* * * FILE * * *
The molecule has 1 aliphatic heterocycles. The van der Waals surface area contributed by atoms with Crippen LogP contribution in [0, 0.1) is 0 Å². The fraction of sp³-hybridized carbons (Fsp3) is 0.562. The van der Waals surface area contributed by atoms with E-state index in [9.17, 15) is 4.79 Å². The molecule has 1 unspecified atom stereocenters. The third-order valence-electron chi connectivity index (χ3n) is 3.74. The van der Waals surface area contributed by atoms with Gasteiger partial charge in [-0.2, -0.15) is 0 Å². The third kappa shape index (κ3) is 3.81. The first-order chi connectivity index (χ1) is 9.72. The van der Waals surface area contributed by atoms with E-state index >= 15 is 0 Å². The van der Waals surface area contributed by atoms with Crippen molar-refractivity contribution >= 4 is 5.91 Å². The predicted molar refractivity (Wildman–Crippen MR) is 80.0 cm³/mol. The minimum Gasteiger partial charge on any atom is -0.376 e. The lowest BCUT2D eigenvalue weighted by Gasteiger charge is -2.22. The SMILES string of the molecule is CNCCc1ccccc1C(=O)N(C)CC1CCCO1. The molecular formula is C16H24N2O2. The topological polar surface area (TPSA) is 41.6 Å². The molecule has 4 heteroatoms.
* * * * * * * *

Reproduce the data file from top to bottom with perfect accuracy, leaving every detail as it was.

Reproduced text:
The molecule has 1 aliphatic heterocycles. The van der Waals surface area contributed by atoms with Crippen LogP contribution in [0, 0.1) is 0 Å². The fraction of sp³-hybridized carbons (Fsp3) is 0.562. The van der Waals surface area contributed by atoms with E-state index in [9.17, 15) is 4.79 Å². The molecule has 1 unspecified atom stereocenters. The third-order valence-electron chi connectivity index (χ3n) is 3.74. The van der Waals surface area contributed by atoms with Gasteiger partial charge in [-0.2, -0.15) is 0 Å². The third kappa shape index (κ3) is 3.81. The first-order chi connectivity index (χ1) is 9.72. The van der Waals surface area contributed by atoms with E-state index >= 15 is 0 Å². The van der Waals surface area contributed by atoms with Crippen molar-refractivity contribution >= 4 is 5.91 Å². The predicted molar refractivity (Wildman–Crippen MR) is 80.0 cm³/mol. The minimum Gasteiger partial charge on any atom is -0.376 e. The lowest BCUT2D eigenvalue weighted by Gasteiger charge is -2.22. The SMILES string of the molecule is CNCCc1ccccc1C(=O)N(C)CC1CCCO1. The molecular formula is C16H24N2O2. The topological polar surface area (TPSA) is 41.6 Å². The molecule has 4 heteroatoms.